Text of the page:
Notably, the dean at my next business school told the new MBA students on our very first day that we would not use what we learn at his school in business for at least ten or fifteen years. The content of the courses was not geared to the immediate needs of business. Rather, an understanding of business itself, its disciplines, and its relation to its environment comes into play, he explained, only at senior levels of management, where conceptual understanding  may even be more important than skill. That dean’s orientation is in line with a business school being part of a university rather than a vocational training institute. Budig, in contrast, views colleges and universities through the lenses of job training. Accordingly, he misconstrues higher education itself into something it is not. Losing an understanding of what education is permits it to be used in ways that are at odds with what it is. In other words, if universities gravitate increasingly toward providing skills useful to employers, then the provision of knowledge will suffer because other institutions in society are not going to pick up the slack on what is academia's native turf. A double-shot of training (at school and at work) leaves a void as far as higher education is concerned.
As an alternative to trying to be a corporation, law firm or hospital, a university could focus on what only it can do from its own vantage-point. Namely, while other institutions must be oriented to daily tasks, the classroom can afford students with a unique perspective—that of understanding via theory and reasoning. It is no accident that colleges have had scholars on faculty. A person working in a corporation is unlikely to get much on why it is that a human organization functions at all. A person is also unlikely to bet the opportunity to theorize on the history of American constitutional philosophy while preparing for a case at a law firm. Pondering the nature of disease is thankfully sidelined at a hospital as physicians try to save lives. Understood rightly, a college education is a luxury.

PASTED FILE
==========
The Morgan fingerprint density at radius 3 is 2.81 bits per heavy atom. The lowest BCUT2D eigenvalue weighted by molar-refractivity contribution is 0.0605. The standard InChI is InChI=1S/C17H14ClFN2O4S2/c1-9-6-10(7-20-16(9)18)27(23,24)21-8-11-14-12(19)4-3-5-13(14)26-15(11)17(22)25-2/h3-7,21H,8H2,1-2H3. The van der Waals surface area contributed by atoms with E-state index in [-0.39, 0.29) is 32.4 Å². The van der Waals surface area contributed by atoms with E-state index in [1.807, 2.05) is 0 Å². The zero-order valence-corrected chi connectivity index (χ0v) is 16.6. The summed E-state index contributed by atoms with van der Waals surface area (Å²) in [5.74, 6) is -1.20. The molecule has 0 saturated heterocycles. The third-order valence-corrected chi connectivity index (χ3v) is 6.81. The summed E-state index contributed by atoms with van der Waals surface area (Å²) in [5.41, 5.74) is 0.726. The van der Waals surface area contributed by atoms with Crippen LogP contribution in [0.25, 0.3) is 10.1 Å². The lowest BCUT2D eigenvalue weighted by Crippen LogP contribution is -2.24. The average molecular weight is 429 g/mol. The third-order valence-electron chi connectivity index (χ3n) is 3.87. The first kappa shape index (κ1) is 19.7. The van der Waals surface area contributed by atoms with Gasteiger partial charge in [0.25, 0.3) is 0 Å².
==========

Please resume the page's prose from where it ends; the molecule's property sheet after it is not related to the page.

Indeed, we have lost touch with the historical role of a college education as a respite (i.e., break) from the office during which one can satisfy one’s intellectual curiosities in becoming educated. Budig’s claim that universities should do more to satisfy business skill flies in the face of the basis of higher education. It is no wonder that it is foundering under its own weight.
The heavy weight manifests in one major way through cost increases far beyond inflation. Although Budig urges cost-containment, he treats it almost as if it were simply a business problem. He ignores the sector’s unique aspects. For example, the rather unique ideological culture at colleges and universities enables the proliferation of academic programs, majors, and staff offices geared to particular causes.
Student housing has become uncompetitive in price due in part to the proliferation of programs, and thus staff, that are only tangentially related to providing housing. Insufficiently moored in established disciplines, many schools taking students as customers have created additional majors to satisfy consumer demand. Here again, the concept of student is being misconstrued using a paradigm from another sector—that of business.
Even the concept of scholar is increasingly being misconstrued. At “universities” like Walden and the University of Phoenix, faculty are regarded by administrators as employees whose content can be overseen by non-experts. This essentially de-professionalizes professors. It should be no surprise that the “product” being taught is inferior at such profit-centers. Even at traditional colleges, the distinction between lecturing and research has been blurred or misunderstood.